I began Objectify me, Woman! with hesitance. I wasn’t sure if I could find male models that would be open to having their outer appearance be reinterpreted. Putting aside my concern, I approached friends and acquaintances for the project. I was surprised by their enthusiasm and support.
I didn’t set out to make this series about identity, but the theme itself has again infiltrated my art-making process. It shares a premise with Accents, my other work on identity through self-portraiture.
The idea of this series came from the question: What is gender blur? This pushed me out to explore the gray areas of our sexuality. I purposely disguise these men by painting their faces like those of their female equivalents. I pose them in ways that are unfamiliar to their form. I photograph them in moments of vulnerability and isolation — moments immortalized in many art forms that feature women.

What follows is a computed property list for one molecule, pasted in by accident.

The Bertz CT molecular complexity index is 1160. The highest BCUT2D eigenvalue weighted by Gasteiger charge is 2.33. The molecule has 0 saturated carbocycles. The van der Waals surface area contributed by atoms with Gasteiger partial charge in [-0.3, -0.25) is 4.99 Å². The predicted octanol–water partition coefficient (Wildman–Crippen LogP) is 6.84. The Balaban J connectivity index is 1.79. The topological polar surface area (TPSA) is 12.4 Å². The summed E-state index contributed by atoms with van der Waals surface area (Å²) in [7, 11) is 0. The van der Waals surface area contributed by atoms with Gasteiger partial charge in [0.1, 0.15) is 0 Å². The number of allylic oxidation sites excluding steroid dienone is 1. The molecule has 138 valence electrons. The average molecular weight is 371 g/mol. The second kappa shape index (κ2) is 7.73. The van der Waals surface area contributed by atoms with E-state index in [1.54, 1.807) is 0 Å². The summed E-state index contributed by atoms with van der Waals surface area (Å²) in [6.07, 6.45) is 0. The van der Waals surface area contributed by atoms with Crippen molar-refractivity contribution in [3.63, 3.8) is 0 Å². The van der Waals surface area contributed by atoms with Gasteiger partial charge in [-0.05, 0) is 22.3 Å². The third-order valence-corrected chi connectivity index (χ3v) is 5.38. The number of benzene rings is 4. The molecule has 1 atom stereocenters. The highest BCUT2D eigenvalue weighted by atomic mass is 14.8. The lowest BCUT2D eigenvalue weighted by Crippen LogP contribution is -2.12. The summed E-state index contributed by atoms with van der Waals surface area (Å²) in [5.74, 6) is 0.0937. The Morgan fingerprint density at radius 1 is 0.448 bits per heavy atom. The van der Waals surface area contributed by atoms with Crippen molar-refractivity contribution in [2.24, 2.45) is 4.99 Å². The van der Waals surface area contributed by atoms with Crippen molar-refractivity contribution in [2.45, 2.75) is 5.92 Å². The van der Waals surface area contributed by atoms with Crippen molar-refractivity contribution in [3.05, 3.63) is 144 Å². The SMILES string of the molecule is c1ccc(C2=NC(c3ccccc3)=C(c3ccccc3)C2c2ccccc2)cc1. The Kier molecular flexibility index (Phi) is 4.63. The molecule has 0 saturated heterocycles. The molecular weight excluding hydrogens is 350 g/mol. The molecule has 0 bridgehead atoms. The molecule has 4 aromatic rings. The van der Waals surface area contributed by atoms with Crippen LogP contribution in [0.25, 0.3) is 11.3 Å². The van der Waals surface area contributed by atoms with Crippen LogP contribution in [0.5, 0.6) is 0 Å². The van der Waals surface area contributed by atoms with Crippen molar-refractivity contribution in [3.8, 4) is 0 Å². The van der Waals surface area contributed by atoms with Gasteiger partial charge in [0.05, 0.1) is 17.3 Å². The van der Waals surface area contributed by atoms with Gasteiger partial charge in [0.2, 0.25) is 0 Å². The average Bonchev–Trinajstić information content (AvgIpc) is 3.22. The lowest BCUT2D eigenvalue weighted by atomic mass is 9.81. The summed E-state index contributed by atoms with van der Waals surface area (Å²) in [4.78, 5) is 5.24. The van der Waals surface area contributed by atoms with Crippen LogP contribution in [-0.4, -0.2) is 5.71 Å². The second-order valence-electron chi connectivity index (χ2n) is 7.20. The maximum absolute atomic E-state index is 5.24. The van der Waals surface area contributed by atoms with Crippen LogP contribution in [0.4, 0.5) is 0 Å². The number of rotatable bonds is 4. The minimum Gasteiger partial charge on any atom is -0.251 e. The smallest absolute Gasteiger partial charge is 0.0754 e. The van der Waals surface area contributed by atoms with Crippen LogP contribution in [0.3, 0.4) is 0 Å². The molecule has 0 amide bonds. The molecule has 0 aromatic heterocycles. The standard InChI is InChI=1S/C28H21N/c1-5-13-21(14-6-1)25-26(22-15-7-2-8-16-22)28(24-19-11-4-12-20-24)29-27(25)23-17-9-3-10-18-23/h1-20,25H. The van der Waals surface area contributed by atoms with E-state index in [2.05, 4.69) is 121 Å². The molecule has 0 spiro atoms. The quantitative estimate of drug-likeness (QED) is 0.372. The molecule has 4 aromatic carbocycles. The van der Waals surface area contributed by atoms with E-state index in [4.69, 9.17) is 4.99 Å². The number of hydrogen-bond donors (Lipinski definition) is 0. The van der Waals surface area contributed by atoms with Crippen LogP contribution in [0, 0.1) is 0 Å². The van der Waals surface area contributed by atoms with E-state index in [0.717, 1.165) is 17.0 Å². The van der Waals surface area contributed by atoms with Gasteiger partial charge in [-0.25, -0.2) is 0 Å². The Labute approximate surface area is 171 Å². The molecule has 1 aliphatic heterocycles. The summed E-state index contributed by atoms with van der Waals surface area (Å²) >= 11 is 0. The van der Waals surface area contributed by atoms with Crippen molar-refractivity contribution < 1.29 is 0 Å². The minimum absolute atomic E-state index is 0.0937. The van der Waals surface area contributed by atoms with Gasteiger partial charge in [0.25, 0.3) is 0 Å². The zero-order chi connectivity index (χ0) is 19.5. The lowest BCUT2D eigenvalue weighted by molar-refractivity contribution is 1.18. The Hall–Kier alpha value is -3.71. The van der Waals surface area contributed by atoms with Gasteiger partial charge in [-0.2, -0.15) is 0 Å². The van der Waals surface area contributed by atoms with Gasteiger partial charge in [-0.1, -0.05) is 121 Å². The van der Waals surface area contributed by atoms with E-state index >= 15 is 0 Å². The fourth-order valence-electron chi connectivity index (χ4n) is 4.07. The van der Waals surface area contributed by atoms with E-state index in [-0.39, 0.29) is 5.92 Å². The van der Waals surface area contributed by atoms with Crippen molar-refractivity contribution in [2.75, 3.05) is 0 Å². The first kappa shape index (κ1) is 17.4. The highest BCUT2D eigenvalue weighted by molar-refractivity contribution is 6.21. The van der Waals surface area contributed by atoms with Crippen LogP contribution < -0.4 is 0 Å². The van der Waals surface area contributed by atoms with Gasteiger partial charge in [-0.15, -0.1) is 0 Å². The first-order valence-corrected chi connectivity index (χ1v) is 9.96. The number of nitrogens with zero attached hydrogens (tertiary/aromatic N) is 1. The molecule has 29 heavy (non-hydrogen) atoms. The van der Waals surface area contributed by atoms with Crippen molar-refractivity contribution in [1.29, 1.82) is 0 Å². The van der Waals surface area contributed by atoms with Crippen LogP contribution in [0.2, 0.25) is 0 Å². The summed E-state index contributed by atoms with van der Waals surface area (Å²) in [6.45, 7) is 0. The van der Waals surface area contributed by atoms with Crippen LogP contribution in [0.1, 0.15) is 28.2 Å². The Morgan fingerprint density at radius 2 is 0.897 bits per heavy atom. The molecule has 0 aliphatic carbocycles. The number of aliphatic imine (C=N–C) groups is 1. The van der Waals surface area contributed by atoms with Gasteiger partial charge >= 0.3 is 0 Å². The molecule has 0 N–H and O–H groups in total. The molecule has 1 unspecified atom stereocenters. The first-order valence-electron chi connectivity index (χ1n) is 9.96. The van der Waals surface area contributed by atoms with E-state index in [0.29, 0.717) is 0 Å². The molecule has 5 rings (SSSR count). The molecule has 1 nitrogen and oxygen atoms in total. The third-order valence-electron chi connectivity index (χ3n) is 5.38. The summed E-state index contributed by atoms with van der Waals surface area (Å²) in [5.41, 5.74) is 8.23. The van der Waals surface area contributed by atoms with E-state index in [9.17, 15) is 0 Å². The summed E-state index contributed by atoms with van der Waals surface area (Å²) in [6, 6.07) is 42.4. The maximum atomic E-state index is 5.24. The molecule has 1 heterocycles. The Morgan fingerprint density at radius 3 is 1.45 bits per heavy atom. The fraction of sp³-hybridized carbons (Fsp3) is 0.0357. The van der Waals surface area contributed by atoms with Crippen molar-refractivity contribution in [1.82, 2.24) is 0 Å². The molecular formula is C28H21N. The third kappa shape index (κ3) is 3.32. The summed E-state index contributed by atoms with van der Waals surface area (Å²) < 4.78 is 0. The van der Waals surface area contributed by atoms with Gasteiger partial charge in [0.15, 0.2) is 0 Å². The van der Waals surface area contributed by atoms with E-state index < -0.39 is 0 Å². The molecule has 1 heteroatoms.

The process of making these images is built on trust, as I photograph them in their home. Within the space of an hour, I apply their makeup, pick a favorable spot, pose them, and click! By the end of the hour, I am gone.
My final images express the ideal behavior that is expected of women, only encased in the male form.